Friday, 29 January 2010

My newest favourite thing: artists on the green

It was a scorching hot day as I walked down to Arrowtown Village Green for a spot of art and craft. The shady positions were highly sought after as the artists and artisans sold their wares.

I love Leslie Duggan’s artwork and we have several of her colourful and vibrant fabric creations adorning our walls. One (of red hot chillies and ice cool martinis) was given to us as a wedding present. The quirky cats and jaunty pukekos are also favourites. I see she also does triptychs of more subtle korus and kiwis in muted tones which would make great wall hangings too – check them out at her garden shed gallery.

I met the charming Rex Charlesworth with his fabulous display of handcrafted glass beads and jewellery. He is inspired by dragonflies; their iridescent colours, fragile wings and superlative aerodynamics. Some of the beads featured in pendants and earrings are fashioned to represent their startling eyes.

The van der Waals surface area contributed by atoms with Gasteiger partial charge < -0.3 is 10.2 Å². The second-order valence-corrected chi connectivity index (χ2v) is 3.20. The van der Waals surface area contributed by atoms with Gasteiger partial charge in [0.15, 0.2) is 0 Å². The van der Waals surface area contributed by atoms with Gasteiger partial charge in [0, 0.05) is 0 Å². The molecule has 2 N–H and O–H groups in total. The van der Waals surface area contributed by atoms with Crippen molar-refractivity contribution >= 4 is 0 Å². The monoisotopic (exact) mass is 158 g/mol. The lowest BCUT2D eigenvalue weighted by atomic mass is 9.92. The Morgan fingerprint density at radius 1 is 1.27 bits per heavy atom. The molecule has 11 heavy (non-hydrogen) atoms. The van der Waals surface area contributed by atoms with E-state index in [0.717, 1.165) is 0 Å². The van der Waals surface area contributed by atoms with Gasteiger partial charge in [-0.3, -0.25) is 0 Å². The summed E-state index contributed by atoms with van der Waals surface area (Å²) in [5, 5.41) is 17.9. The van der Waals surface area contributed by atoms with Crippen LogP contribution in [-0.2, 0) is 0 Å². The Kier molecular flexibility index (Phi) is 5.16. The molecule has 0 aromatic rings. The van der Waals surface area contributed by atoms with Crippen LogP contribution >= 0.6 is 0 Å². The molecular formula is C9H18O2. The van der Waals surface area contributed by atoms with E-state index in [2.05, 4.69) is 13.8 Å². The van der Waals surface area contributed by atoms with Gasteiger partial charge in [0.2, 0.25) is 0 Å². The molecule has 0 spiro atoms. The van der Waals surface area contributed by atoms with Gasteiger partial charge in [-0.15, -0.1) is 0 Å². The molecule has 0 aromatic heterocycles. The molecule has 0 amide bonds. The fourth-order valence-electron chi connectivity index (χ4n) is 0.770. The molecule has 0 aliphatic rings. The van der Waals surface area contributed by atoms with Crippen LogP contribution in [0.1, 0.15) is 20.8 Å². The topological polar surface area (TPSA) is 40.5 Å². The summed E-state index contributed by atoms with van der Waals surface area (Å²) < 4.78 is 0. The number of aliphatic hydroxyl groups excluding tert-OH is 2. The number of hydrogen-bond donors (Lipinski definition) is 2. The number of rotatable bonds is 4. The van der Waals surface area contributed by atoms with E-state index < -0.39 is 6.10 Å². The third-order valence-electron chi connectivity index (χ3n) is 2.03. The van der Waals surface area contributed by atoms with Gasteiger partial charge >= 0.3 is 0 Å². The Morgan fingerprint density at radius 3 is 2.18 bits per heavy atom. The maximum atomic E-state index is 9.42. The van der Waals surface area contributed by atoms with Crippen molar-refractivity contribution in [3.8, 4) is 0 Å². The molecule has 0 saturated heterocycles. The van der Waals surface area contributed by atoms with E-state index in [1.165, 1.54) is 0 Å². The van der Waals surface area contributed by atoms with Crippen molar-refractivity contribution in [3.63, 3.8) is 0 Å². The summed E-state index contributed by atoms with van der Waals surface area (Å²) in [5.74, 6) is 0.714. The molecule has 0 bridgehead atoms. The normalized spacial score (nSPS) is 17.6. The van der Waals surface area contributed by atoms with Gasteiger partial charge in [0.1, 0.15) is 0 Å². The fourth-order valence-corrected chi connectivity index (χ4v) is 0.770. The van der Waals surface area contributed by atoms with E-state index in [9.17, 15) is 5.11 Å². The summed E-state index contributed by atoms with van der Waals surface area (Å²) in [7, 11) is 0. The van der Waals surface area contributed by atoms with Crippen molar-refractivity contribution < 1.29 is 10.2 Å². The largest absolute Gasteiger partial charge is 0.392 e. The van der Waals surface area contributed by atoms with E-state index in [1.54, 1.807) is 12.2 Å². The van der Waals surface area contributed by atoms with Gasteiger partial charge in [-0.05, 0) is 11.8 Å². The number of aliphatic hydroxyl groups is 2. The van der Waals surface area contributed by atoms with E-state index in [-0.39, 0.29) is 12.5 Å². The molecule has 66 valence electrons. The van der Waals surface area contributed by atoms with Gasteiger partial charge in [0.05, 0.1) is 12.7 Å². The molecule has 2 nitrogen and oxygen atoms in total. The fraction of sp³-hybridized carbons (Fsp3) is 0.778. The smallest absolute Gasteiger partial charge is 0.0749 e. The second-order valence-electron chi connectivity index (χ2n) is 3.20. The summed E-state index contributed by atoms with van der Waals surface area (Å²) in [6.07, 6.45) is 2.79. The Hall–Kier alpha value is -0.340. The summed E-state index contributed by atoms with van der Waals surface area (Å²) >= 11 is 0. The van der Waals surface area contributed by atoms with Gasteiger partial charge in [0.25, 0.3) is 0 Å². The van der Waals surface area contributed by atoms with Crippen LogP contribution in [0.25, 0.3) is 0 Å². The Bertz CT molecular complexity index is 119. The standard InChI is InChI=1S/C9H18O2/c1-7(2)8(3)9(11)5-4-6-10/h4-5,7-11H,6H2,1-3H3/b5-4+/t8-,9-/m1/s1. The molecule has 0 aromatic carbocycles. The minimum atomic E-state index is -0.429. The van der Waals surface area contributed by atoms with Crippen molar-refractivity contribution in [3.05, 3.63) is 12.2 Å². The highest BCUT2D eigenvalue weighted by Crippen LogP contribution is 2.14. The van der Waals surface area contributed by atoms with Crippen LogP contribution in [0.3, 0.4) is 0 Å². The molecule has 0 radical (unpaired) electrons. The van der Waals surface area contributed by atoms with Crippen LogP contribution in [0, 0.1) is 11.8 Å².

We discussed photography and patience – he clearly has lots of it as he used to spend hours photographing dragons and damsels in minute detail and extreme close-up. You can follow a link from his
Queenstown Hotglass website to see some of these wonderful images.

I was also pleased to meet the artist Christina Roach who, despite being inundated with golfing fans for the Michael Hill NZ Open, was still smiling as she painted her Central Otago landscapes. This is the scenery with which she chooses to surround herself and you can tell her connection to it with each loving brush stroke of the oil on the canvas or the dots of colour that represent glorious autumnal leaves on Tobin's Track.

Christina had almost sold out of her paintings and so was completing some more to add to her stock. Today she was painting from a photograph – a panorama of images taped together, which she kept in the front pocket of her apron. I suggested that it might be difficult to imagine the landscape while she looked out at the Arrowtown street bustling with summer visitors, but as she mixed more pockets of paint, she said she knows these hills like the back of her hand.

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